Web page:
Big Oil is rushing to extract fossil fuel from the state's underground shale formation. But will it contaminate — and waste — portions of our water supply?
Inside a nondescript building in Sacramento, an auctioneer prepared to lease thousands of acres of public land that could ultimately reap billions of dollars in profits for the winning bidders. The December auction at the federal Bureau of Land Management building also was met with a formal protest lodged by the San Francisco-based Center for Biological Diversity. The environmental group contended that the bureau hadn't completed thorough environmental assessments prior to leasing the land. Protesters had gathered outside as well. One burst into the auction, yelling, "Mother Earth isn't for sale!" The outburst elicited a few chuckles from the group of assembled bidders; the auctioneer then moved on.
During the bureau's previous quarterly auction, many parcels went unsold. The interest shown by the oil and gas industry had been lukewarm. But things were different at this auction. The bureau offered up a total of 17,832 acres for lease, and all of the land was bid on and sold. In fact, all the parcels drew multiple bidders during the auction, which generated a total of $104,099 in revenue for the federal government. Going forward, busy auctions like this one likely will become the norm.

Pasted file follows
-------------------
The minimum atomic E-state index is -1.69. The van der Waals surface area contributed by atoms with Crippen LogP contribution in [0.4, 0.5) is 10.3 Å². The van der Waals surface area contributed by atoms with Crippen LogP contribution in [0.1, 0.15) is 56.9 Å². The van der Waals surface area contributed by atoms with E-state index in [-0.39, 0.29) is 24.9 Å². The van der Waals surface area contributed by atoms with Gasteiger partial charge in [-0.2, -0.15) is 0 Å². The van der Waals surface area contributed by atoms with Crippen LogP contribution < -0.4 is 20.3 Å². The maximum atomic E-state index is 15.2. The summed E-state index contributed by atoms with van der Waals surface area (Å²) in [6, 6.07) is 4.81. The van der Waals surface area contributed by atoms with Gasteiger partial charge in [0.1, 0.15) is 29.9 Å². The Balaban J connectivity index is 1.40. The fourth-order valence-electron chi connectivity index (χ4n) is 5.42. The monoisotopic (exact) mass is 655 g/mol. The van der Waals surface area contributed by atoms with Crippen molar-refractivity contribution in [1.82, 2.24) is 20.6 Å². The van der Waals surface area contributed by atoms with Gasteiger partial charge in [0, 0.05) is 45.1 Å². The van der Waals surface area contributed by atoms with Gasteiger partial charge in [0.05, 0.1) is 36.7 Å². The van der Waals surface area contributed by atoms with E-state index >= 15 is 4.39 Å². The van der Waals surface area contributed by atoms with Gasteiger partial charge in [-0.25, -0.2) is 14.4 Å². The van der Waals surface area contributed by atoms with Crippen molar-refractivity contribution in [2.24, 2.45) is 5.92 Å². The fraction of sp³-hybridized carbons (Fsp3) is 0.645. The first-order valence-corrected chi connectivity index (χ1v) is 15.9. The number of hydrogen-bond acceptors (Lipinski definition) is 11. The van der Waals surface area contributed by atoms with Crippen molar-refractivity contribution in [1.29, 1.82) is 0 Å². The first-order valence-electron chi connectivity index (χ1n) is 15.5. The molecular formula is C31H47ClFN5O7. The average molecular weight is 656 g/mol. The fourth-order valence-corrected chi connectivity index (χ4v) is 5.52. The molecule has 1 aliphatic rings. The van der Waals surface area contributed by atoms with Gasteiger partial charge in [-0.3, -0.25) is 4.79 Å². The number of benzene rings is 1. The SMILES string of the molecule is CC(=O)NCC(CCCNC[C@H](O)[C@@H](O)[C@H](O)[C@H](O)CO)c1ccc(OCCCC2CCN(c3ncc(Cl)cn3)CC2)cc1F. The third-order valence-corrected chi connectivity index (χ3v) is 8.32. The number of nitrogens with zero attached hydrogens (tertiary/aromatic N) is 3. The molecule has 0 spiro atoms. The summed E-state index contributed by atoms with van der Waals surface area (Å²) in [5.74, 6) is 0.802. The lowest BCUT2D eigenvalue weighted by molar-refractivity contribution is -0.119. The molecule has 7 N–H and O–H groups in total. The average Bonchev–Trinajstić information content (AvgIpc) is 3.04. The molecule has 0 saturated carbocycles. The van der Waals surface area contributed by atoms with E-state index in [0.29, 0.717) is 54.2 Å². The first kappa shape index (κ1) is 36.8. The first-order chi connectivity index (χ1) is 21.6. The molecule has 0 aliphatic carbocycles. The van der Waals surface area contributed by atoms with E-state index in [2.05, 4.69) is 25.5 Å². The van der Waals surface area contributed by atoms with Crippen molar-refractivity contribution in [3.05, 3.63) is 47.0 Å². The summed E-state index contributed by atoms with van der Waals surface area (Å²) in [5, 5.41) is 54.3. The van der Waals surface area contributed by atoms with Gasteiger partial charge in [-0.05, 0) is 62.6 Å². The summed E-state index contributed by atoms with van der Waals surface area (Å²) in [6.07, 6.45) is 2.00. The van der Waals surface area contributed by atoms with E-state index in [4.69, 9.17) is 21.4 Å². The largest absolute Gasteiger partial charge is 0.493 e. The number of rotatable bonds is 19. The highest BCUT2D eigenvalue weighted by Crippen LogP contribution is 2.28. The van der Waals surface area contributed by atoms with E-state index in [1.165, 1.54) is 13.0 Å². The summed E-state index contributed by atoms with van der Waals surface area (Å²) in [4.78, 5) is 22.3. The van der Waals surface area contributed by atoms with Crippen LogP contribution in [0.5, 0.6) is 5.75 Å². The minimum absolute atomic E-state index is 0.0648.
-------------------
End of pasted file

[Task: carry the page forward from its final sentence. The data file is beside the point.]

At the heart of the expected land-rush in California is the Monterey Shale, a huge underground geologic formation that stretches from San Francisco to San Luis Obispo and contains a rich deposit of fossil fuel. The formation snakes through eleven counties, but unlike the shale formations in the Northeast and Rocky Mountains, the Monterey Shale is not coveted for its natural gas, but for the oil it contains. No one knows exactly how much oil is in there, but upper-limit estimates from IHS Cambridge Energy Research Associates predict that there are 400 billion barrels of oil — an estimated 15.5 billion barrels of which are recoverable using current technology.
Extracting much of that oil won't be as simple as drilling some wells, however. Nestled in rock formations thousands of feet below ground, the oil can only be retrieved through hydraulic fracturing — a controversial process better known as fracking. Over the past few years, fracking has exploded around the country, spurring a natural gas boom. Fracking allows gas and oil companies to access fossil fuels that were once thought to be unrecoverable, thus fueling a belief that the nation could someday become energy independent.
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This story was originally published at EastBayExpress.com on February 6, 2013.